When I was in high school, I had founded a literary
and culture magazine called Inkblots. I'd stepped
down in 1996, handing it over to some friends of mine to
continue, but in 1999 they'd grown tired with it, so I took
it back. I knew I wanted to bring it online, but how?
The online edition of Inkblots is the
most complex website I'd ever tackled. It started small,
only about 30 pages or so, but by the time I posted its
Summer 2000 edition it had ballooned to over 300. The site
developed a multitiered information architecture, utilizing
a cover page, a master table of contents page and subsection
contents pages to keep the content categorized and orderly.
The content itself was provided by friends, contacts online
and complete strangers who discovered us on the web and
signed on for the ride. The webzine took the concept of
the original magazine fiction, poetry, artwork and critiques
of books, music and movies and brought technology news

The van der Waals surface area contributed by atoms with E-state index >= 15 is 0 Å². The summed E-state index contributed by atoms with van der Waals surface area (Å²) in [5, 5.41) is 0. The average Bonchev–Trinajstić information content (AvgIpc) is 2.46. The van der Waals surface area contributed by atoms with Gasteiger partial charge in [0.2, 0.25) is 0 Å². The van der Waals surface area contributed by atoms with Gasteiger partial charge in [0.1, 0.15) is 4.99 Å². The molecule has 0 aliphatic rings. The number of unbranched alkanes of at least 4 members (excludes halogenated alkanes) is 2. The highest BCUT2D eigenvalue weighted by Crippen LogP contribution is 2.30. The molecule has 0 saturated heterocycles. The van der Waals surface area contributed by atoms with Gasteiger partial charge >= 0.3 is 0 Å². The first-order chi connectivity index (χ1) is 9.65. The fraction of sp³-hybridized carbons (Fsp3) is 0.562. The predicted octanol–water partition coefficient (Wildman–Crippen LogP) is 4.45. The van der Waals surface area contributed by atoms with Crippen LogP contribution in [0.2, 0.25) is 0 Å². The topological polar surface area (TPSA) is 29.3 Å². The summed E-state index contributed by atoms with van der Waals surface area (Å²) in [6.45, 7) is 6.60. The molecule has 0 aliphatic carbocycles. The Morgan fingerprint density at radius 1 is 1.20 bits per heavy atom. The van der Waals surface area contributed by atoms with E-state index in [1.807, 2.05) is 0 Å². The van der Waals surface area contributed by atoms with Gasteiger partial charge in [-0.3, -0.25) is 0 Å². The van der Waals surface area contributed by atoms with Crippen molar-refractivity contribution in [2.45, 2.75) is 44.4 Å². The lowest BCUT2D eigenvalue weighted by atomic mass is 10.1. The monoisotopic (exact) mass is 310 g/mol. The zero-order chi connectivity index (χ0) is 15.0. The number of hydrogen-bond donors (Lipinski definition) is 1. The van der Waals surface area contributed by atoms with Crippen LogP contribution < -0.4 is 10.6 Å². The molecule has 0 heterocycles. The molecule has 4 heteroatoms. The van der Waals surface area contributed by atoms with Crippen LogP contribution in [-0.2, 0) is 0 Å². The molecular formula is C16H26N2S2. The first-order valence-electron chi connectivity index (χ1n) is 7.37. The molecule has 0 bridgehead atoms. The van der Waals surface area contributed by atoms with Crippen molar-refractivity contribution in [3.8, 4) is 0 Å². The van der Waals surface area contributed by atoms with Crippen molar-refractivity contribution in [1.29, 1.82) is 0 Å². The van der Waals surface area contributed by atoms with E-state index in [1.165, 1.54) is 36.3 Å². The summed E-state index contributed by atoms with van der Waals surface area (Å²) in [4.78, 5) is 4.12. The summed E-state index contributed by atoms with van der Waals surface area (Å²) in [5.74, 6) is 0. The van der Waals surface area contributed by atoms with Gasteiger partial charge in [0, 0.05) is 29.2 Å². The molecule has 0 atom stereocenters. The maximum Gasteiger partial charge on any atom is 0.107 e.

and reviews into the mix as well. Its design rotated from
season to season, but the coffee-hued edition at left was one
of my favorites. The current blue design was brought online in late 2001.
Inkblots was built and maintained using Adobe
Photoshop, Adobe ImageReady, Adobe Illustrator, Adobe GoLive,
and a little handcoded HTML, and other programs as necessary
including Metacreations Bryce and Fractal Design Painter.
The next step
Inkblots has been updated by hand ever since I first brought it online. The next step for this project is going to be the creation of a content management system built with MySQL and PHP.